Dungeons & Dragons: Honor Among Thieves

Dungeons & Dragons: Honor Among Thieves is the best movie ever based on the popular role-playing game. Of course, that’s an extremely low bar, given there was only one other, 2000’s Jeremy Irons-starring Dungeons & Dragons, which is arguably one of the worst films ever made. Despite the lack of stiff competition, this new picture makes the wise choice to go a comedic route. All the expected elements – magic spells, mythical creatures, creepy castles, etc. – are present, combined not to be a direct take on D&D adventures, but to replicate the fun of playing the game with friends.

Edgin Darvis (Chris Pine) is a man on a mission. His wife was murdered by a sinister group of Red Wizards. In an attempt to steal an artifact with the power to bring her back to life, he and cohort Holga Kilgore (Michelle Rodriguez) were caught and imprisoned. The other member of their team, con man Forge Fitzwilliam (Hugh Grant), took care of his daughter Kira (Chloe Coleman) in the interim. Now that he’s out, Edgin wants to reunite with Kira and finally reanimate his wife.

Surprises await. Forge has unexpectedly become the Lord of a kingdom called Neverwinter. He’s lied to Kira, telling her that Edgin abandoned her. Worse, he has no intention of surrendering the girl. Edgin and Holga team up with low-level sorcerer Simon (Justice Smith), shapeshifter Doric (Sophia Lillis), and knight Xenk (Rege-Jean Page) to launch a rescue mission. Part of that entails retrieving a magic helmet that will allow them to break through the airtight security system in Forge’s vault. All sorts of dangers present themselves in the process.

Sword and sorcery movies often tend to be on the serious side, building complicated worlds and indulging in minutia. Dungeons & Dragons: Honor Among Thieves takes a different path. It never mocks what D&D fans love about the game. It does, however, bring humor and levity to it. Edgin is almost like a fantasy universe Bill Murray, dropping hilarious deadpan wisecracks in response to the perils he and his teammates face. Comedy also arises from Simon’s unimpressive spells (he can conjure a fresh-cut grass smell) and Holga’s no-nonsense toughness. These are appealing characters specifically because they aren’t the garden variety stiffs we usually get in this genre. Watching them interact offers some very big laughs.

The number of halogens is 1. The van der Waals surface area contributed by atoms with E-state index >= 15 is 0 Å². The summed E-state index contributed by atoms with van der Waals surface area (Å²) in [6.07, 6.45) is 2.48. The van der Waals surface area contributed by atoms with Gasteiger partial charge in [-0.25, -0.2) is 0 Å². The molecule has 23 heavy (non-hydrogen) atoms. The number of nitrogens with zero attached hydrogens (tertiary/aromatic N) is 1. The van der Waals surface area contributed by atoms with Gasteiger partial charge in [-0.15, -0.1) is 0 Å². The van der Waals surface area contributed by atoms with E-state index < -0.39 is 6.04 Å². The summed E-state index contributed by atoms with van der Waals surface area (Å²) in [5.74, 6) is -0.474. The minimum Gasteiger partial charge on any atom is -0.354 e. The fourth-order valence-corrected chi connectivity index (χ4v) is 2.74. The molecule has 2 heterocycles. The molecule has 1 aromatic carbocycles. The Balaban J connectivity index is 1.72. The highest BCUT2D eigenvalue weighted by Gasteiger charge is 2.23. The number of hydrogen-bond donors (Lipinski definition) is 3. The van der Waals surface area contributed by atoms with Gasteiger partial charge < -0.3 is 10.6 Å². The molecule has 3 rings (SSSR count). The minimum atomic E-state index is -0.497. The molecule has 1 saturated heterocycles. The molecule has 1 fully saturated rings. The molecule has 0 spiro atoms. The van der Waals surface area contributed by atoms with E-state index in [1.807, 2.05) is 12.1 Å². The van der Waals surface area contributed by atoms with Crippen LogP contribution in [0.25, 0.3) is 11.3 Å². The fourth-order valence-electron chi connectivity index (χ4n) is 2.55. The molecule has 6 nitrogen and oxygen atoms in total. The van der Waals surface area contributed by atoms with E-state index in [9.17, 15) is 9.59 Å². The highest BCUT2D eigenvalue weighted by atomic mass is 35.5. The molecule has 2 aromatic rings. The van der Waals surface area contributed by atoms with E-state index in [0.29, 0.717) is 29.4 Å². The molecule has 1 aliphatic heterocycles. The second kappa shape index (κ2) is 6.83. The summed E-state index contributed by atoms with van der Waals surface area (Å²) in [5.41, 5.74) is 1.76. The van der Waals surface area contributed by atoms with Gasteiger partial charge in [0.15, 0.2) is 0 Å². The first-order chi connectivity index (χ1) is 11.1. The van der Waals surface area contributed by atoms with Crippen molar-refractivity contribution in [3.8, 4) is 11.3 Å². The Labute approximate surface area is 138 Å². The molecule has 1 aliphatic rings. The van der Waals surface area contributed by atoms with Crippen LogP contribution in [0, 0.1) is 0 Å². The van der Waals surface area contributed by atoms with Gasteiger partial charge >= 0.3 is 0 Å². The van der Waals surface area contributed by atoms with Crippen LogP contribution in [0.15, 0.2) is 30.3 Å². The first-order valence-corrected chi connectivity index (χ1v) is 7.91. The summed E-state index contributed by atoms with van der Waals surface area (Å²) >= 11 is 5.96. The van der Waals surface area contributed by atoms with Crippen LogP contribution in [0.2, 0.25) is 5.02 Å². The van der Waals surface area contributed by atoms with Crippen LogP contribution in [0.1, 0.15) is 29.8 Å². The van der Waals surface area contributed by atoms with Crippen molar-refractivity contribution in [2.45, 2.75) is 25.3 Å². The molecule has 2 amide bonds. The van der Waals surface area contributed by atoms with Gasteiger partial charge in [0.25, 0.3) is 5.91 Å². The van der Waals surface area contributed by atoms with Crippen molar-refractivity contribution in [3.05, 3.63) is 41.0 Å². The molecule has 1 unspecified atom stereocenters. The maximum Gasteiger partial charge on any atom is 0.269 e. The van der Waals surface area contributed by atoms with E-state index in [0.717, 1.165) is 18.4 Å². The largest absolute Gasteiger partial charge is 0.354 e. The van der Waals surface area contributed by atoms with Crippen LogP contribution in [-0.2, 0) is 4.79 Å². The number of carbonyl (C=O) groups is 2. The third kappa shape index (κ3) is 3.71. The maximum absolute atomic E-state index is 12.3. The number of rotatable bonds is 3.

Action scenes aren’t necessarily intended to be funny, although they do have an inventive, offbeat quality that’s really entertaining. The best of them finds the characters running through an endless maze while being chased by a beast that looks like a black panther with Venus fly traps stretching out from behind its head. A cool chase scene has Doric turning into various animals to escape her would-be captors. Writers/directors John Francis Daley and Jonathan Goldstein previously made the uproarious Game Night. As in that film, they pleasingly balance action with silliness.

All the actors give witty performances, and the visual effects used to bring this world to life are done extremely well. The story builds to a finale that any attentive viewer will see coming a mile away, not that it matters too much since it works. Dungeons & Dragons: Honor Among Thieves doesn’t aspire to be anything other than a big, goofy romp. And that’s exactly what it is. Even if you’ve never rolled a 12-sided die or picked up a campaign book, you can enjoy the movie’s nonstop merriment.

out of four

Dungeons & Dragons: Honor Among Thieves is rated PG-13 for fantasy action/violence and some language. The running time is 2 hours and 14 minutes.